ESCAIDE 2022 - A summary of Day 2
View the written summary of the second day of ESCAIDE 2022, covering the main highlights, sessions and plenaries.
The second day of ESCAIDE began with a plenary covering different perspectives on the innovations in vaccines over the last 2 and half years, discussing the development of mRNA vaccines as well as describing the psychology of vaccination and the tools used by public health authorities for increasing vaccination uptake. Speaker Hanna Nohynek discussed the development of mRNA vaccines, which was revolutionary compared to previous vaccines, with a remarkable efficacy in preventing severe disease and death. They also highlighted how there was greater hesitancy around COVID-19 vaccines, as there was greater media coverage of mRNA. Cornelia Betsch pointed out that vaccination status became part of people’s identities, leading them to become more entrenched in their views. Jeremy Ward spoke about the French context, where there is greater vaccine hesitancy, and how the relationship between mRNA and hesitancy became very complicated as more became known about them. Participants also discussed the role of public trust in institutions in promoting vaccine uptake, especially among marginalised groups.
"We would like to see vaccine development for vaccines targeting more broad-based immunity for COVID19, so we are better prepared for more variants in the future." – Hanna Nohynek (THL, Finland) speaking in Plenary C.
Participants had again the opportunity to learn more about scientific studies in today’s fireside and poster sessions, which focused on COVID-19, intervention and health promotion, antimicrobial resistance, and surveillance. At the surveillance poster tour, researchers presented various systems and programmes across Europe, including an evaluation and comparison of statistical algorithms for monitoring COVID-19 case and death trends in EU/EEA Member States.
Plenty of activities took place during lunch, with a Vitamin Groove dance session giving people a chance to get out some energy, as well as video chat rooms on Swapcard for online attendees to meet and discuss the sessions of the day. The virtual poster exhibition could also be viewed.
"The public has to understand that science is a process and does not offer absolute truths" – Pampa García Molina, Head of Science Media Centre Spain, in the Eurosurveillance seminar
The afternoon sessions kicked off with the 10th Eurosurveillance seminar on the possibilities and challenges in science communication. The speakers discussed the challenges of communicating science on social media, including in the context of increasing mis- and disinformation and how fast it spreads. They also spoke about how algorithms are not built for positive community-building and the danger for scientists when they are cited incorrectly or in a misleading way.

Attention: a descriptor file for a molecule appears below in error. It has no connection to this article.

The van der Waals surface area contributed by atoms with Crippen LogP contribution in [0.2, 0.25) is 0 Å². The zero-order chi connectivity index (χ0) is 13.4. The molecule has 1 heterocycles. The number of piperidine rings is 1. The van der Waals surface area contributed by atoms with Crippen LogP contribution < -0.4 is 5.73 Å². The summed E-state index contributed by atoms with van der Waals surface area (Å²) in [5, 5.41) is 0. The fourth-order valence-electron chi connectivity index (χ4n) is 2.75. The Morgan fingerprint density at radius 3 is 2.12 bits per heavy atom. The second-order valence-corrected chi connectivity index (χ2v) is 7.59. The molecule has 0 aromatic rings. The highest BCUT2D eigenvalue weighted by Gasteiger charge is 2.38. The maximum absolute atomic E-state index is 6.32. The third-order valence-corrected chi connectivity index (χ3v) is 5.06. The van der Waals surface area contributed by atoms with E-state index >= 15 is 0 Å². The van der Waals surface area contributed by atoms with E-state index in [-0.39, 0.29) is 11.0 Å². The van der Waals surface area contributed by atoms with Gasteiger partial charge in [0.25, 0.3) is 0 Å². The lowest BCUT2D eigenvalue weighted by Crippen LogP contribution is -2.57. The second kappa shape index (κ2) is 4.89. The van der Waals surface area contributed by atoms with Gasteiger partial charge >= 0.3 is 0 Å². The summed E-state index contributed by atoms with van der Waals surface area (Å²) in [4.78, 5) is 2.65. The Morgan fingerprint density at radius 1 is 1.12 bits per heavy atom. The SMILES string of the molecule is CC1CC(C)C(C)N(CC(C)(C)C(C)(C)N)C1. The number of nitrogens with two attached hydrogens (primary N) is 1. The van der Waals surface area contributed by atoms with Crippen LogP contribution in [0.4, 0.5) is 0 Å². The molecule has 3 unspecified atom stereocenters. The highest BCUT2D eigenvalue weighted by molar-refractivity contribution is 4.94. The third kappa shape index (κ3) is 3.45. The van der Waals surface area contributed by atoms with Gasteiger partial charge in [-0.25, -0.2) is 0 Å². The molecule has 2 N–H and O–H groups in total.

Meanwhile, the session on ECDC’s training programme MediPIET focused on the important role of the new national field epidemiology training programmes (FETPs) in the European Neighbourhood regions. Speakers from both EU and non-EU countries shared their experiences in setting up and running national FETPs, including the impact these programmes have and the relationship with regional programmes such as MediPIET. One takeaway from the session is that while brain drain can be a challenge for countries sending experts for training abroad, it can be seen as a gain for global health security, especially if national experts return to their home countries with international experience.
"Never raise your voice while debunking, do not go to the low levels of your challengers, they're not the people you are after. Inoculation on social media works. Don't feel like a voice in the desert. Speak to the silent comment-scrollers." – Neville Calleja, Director of Health information and research at the Maltese Ministry for Health
Today’s closing plenary session discussed misinformation, disinformation, infodemics, and the use of resilience approaches to promote health literacy and public trust and to respond to these issues. Epidemiologist Alma Trostmann described her role in explaining the epidemiological context and providing updates of COVID-19 in the media while working in a hospital. Her role allowed her to have scientific authority while remaining depoliticized, as she was not involved in decision-making. She stressed the importance to have public health professionals participate more actively in communications. Meanwhile, paediatrician and Professor Mihai Craiu talked about the challenging context in Romania for health communications, where there is lower vaccine uptake and significant brain drain of physicians. He also spoke about his work helping to inform the public during the COVID-19 pandemic, being very active on social media and developing a tool for Romanians to access information on healthcare. Meanwhile, Neville Calleja, Director at the Maltese Health Ministry, discussed his role in developing infodemic management strategies and trainings in Malta, the role of social media in public discourse, and how Malta’s court were flooded by cases from vaccine sceptics. Speakers described various strategies for building trust, and emphasized the importance of having healthcare professionals communicating effectively with the public.